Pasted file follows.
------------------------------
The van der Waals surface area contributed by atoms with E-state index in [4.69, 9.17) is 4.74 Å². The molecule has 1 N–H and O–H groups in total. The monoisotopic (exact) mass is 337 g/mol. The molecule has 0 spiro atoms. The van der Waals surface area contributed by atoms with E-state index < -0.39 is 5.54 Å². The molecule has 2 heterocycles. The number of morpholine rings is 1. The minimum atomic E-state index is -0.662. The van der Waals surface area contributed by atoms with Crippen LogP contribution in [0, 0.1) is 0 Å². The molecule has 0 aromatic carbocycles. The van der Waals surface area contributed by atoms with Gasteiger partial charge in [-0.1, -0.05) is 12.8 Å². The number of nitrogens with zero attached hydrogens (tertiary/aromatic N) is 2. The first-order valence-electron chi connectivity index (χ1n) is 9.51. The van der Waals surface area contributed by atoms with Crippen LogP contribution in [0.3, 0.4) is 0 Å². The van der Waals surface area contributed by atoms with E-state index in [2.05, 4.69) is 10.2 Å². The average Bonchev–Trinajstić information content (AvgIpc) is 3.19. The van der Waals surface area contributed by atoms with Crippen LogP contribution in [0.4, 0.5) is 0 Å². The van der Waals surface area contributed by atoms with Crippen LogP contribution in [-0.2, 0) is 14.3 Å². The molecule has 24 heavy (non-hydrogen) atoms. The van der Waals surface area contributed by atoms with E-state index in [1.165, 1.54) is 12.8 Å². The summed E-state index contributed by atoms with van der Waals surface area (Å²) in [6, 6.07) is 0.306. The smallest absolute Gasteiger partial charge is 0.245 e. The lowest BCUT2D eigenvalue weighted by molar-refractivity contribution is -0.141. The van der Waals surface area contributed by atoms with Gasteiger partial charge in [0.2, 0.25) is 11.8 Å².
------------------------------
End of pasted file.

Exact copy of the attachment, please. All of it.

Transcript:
The van der Waals surface area contributed by atoms with E-state index in [4.69, 9.17) is 4.74 Å². The molecule has 1 N–H and O–H groups in total. The monoisotopic (exact) mass is 337 g/mol. The molecule has 0 spiro atoms. The van der Waals surface area contributed by atoms with E-state index < -0.39 is 5.54 Å². The molecule has 2 heterocycles. The number of morpholine rings is 1. The minimum atomic E-state index is -0.662. The van der Waals surface area contributed by atoms with Crippen LogP contribution in [0, 0.1) is 0 Å². The molecule has 0 aromatic carbocycles. The van der Waals surface area contributed by atoms with Gasteiger partial charge in [-0.1, -0.05) is 12.8 Å². The number of nitrogens with zero attached hydrogens (tertiary/aromatic N) is 2. The first-order valence-electron chi connectivity index (χ1n) is 9.51. The van der Waals surface area contributed by atoms with Crippen LogP contribution in [0.3, 0.4) is 0 Å². The van der Waals surface area contributed by atoms with E-state index in [2.05, 4.69) is 10.2 Å². The average Bonchev–Trinajstić information content (AvgIpc) is 3.19. The van der Waals surface area contributed by atoms with Crippen LogP contribution in [0.4, 0.5) is 0 Å². The van der Waals surface area contributed by atoms with Crippen LogP contribution in [-0.2, 0) is 14.3 Å². The molecule has 24 heavy (non-hydrogen) atoms. The van der Waals surface area contributed by atoms with E-state index in [1.165, 1.54) is 12.8 Å². The summed E-state index contributed by atoms with van der Waals surface area (Å²) in [6, 6.07) is 0.306. The smallest absolute Gasteiger partial charge is 0.245 e. The lowest BCUT2D eigenvalue weighted by molar-refractivity contribution is -0.141. The van der Waals surface area contributed by atoms with Gasteiger partial charge in [0.2, 0.25) is 11.8 Å².